Previously at the ICA - Films
16 Dec 2011 – 21 Dec 2011
Tulio's oldest surviving film follows a spoilt and arrogant young man, the son of a landowner, playing fast and loose with the affections of a number of young women. In fact, he's so busy seducing the women of the region that it's a wonder any actual farming gets done at all. But eventually he finds himself forced to face up to his social and sexual responsibilities. Tulio employs radiant cinematography depicting Finland with staggering beauty to conjure up an elemental tale of sexuality, landscape and of course his perennial obsession with the liberating anger of women.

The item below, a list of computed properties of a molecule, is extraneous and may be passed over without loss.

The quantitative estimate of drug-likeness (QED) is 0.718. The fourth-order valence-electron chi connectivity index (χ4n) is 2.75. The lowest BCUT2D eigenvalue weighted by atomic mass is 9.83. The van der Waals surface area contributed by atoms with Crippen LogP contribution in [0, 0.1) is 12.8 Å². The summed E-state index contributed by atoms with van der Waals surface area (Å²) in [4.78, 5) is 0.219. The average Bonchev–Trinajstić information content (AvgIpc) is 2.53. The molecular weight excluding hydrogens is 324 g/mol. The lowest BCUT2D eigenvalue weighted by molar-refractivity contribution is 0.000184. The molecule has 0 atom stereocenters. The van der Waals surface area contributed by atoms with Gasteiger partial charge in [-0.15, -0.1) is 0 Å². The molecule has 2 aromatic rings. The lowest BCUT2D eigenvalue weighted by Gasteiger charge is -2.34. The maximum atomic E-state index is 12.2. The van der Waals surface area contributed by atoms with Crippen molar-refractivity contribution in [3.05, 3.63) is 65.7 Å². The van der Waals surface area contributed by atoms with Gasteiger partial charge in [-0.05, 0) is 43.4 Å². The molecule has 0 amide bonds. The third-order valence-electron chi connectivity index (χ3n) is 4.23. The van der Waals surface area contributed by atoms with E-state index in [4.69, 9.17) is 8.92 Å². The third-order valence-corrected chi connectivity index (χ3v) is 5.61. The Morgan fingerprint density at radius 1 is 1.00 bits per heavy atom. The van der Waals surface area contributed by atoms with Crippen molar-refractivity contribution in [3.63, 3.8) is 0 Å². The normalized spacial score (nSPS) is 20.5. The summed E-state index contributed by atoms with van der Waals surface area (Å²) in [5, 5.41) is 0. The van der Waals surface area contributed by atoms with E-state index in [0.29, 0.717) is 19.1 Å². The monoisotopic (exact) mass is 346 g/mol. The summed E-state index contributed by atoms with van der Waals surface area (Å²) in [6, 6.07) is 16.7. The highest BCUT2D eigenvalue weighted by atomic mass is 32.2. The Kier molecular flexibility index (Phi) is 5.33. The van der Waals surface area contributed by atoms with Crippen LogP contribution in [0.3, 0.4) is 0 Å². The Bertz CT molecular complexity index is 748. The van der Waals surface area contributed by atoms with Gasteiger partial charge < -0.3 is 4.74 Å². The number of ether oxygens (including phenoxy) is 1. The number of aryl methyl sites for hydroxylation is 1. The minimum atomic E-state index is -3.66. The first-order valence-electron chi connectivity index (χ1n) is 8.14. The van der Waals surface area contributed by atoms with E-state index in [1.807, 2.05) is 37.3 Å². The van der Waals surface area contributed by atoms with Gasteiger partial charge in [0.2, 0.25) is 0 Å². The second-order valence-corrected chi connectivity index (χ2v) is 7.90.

Tulio is a Finnish national treasure but his films remain tragically unknown in the UK. The Song of the Scarlet Flower is one of four of his seminal works restored by the Finnish National Archive and screening in our Teuvo season. Specialising in the much-maligned genre of Melodrama and heavily influenced by Cukor, Lubitsch and Von Sternberg, his spectacular depictions of suffering and sex cast a deep shadow into the works of subsequent directors such as Aki Kaurismäki and Guy Maddin. As Finnish scholar Anu Koivunen explains, "Tulio was both an idealist and a producer of cheap films" which are at once cries for justice and hugely entertaining epics.
Dir. Teuvo Tulio, 1938, Finnish with English subs, 99 mins
Cast: Kaarlo Oksanen, Regina Linnanheimo, Mirjami, Kuosmanen, Nora Mäkinen